WILMINGTON, Del. - Wharton undergraduate Irina Malinovskaya was called to the stand by the defense yesterday, marking a pivotal juncture in a trial that has now lasted over a month.
Malinovskaya is being tried a third time for the 2004 murder of Temple University graduate student Irina Zlotnikov, the then-girlfriend of Malinovskaya's ex-boyfriend Robert Bondar.
The case likely hinges on the conflicting testimony of Malinovskaya and Bondar. He had claimed earlier in the trial that Malinovskaya became increasingly obsessed with their relationship leading up to the murder.
Yesterday's court appearance offered Malinovskaya a chance to rebut those claims, and the Wharton undergraduate spent much of the day outlining her tumultuous relationship with Bondar.
Malinovskaya said she initiated the relationship by asking Bondar for his phone number at a party in 2003.
The two dated through the beginning of 2004, and Malinovskaya said Bondar's sexual advances made her uncomfortable.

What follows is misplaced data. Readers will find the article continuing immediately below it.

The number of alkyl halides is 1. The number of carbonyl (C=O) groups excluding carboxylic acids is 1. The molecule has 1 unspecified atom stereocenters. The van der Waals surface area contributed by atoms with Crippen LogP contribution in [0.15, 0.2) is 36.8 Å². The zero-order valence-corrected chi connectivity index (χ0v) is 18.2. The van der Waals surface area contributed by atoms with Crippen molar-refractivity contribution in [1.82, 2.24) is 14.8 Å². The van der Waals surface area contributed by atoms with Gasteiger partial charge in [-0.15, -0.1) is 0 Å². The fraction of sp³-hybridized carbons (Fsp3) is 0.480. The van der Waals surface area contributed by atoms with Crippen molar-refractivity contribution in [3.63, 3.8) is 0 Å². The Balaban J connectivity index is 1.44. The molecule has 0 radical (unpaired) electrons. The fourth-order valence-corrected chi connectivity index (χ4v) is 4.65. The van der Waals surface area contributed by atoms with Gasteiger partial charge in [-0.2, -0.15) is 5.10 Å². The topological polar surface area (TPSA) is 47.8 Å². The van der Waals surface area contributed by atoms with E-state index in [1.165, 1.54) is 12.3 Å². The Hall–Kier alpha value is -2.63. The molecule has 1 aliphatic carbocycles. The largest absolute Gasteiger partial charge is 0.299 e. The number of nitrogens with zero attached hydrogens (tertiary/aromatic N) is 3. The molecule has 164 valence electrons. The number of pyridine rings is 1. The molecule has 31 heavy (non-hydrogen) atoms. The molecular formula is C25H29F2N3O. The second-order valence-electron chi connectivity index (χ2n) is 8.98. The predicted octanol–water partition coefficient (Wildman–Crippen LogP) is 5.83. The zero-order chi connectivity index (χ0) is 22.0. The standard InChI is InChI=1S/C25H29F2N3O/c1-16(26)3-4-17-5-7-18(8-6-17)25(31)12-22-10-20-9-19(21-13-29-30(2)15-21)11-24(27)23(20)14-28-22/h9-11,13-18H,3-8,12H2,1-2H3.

Malinovskaya was also questioned about the explicit content of her e-mail exchanges with Bondar, which she said she participated in because she "wanted to keep the relationship."
"I liked him, and he wanted that," she said.
The couple formally ended their relationship after Malinovskaya told Bondar she loved him, but the couple continued to see each other once a month and still had intimate relations at Bondar's apartment and Malinovskaya's Penn dorm room, Malinovskaya said.
Malinovskaya also talked about her pregnancy in April 2004, which Bondar pressured her to abort.
"Mentally, I was tormented," she said.
Malinovskaya eventually miscarried, though she added that even now she does not know whether she would have agreed to abort the fetus.
Malinovskaya spent the remainder of her testimony discussing her activities the days leading up to the murder.
Prosecutors have placed Malinovskaya outside Bondar's apartment, where Zlotnikov was killed, on the morning of the murder. Malinovskaya testified that she never went inside.
The defense stopped its questioning of Malinovskaya and the two sides discussed several issues, including a motion for the state to be able to talk about a paper written for a class on the day of the murder that prosecutors claim Malinovskaya fabricated.
Judge James Vaughn agreed to allow the evidence.
"I think the state is entitled to ask about perceived inconsistencies," he said.
The trial will continue today with the cross-examination of Malinovskaya.
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